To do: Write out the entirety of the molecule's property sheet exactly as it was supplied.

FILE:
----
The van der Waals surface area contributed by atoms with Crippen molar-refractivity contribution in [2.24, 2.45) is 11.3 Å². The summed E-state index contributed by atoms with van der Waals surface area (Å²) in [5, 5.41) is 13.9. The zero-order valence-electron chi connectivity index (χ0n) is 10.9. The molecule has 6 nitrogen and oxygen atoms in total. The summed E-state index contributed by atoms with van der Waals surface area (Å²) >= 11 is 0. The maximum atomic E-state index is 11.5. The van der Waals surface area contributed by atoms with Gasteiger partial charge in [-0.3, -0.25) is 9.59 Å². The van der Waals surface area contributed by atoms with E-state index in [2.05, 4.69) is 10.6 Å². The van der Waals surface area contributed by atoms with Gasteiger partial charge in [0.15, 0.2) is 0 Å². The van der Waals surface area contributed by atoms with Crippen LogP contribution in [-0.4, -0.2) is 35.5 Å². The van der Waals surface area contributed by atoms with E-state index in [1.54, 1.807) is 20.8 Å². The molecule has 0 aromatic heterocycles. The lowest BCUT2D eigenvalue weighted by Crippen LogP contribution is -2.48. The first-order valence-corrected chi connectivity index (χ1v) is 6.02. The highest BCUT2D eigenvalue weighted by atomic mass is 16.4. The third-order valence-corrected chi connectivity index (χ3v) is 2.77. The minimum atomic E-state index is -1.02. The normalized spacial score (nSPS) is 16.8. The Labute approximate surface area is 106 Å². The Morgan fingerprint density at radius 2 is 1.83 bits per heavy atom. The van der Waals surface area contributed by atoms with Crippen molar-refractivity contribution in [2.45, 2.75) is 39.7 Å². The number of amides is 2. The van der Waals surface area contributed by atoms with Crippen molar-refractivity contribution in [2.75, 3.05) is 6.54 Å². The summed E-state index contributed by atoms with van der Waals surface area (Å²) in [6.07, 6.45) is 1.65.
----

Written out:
The van der Waals surface area contributed by atoms with Crippen molar-refractivity contribution in [2.24, 2.45) is 11.3 Å². The summed E-state index contributed by atoms with van der Waals surface area (Å²) in [5, 5.41) is 13.9. The zero-order valence-electron chi connectivity index (χ0n) is 10.9. The molecule has 6 nitrogen and oxygen atoms in total. The summed E-state index contributed by atoms with van der Waals surface area (Å²) >= 11 is 0. The maximum atomic E-state index is 11.5. The van der Waals surface area contributed by atoms with Gasteiger partial charge in [-0.3, -0.25) is 9.59 Å². The van der Waals surface area contributed by atoms with E-state index in [2.05, 4.69) is 10.6 Å². The van der Waals surface area contributed by atoms with Gasteiger partial charge in [0.15, 0.2) is 0 Å². The van der Waals surface area contributed by atoms with Crippen LogP contribution in [-0.4, -0.2) is 35.5 Å². The van der Waals surface area contributed by atoms with E-state index in [1.54, 1.807) is 20.8 Å². The molecule has 0 aromatic heterocycles. The lowest BCUT2D eigenvalue weighted by Crippen LogP contribution is -2.48. The first-order valence-corrected chi connectivity index (χ1v) is 6.02. The highest BCUT2D eigenvalue weighted by atomic mass is 16.4. The third-order valence-corrected chi connectivity index (χ3v) is 2.77. The minimum atomic E-state index is -1.02. The normalized spacial score (nSPS) is 16.8. The Labute approximate surface area is 106 Å². The Morgan fingerprint density at radius 2 is 1.83 bits per heavy atom. The van der Waals surface area contributed by atoms with Crippen molar-refractivity contribution in [2.45, 2.75) is 39.7 Å². The number of amides is 2. The van der Waals surface area contributed by atoms with Crippen molar-refractivity contribution in [2.75, 3.05) is 6.54 Å². The summed E-state index contributed by atoms with van der Waals surface area (Å²) in [6.07, 6.45) is 1.65.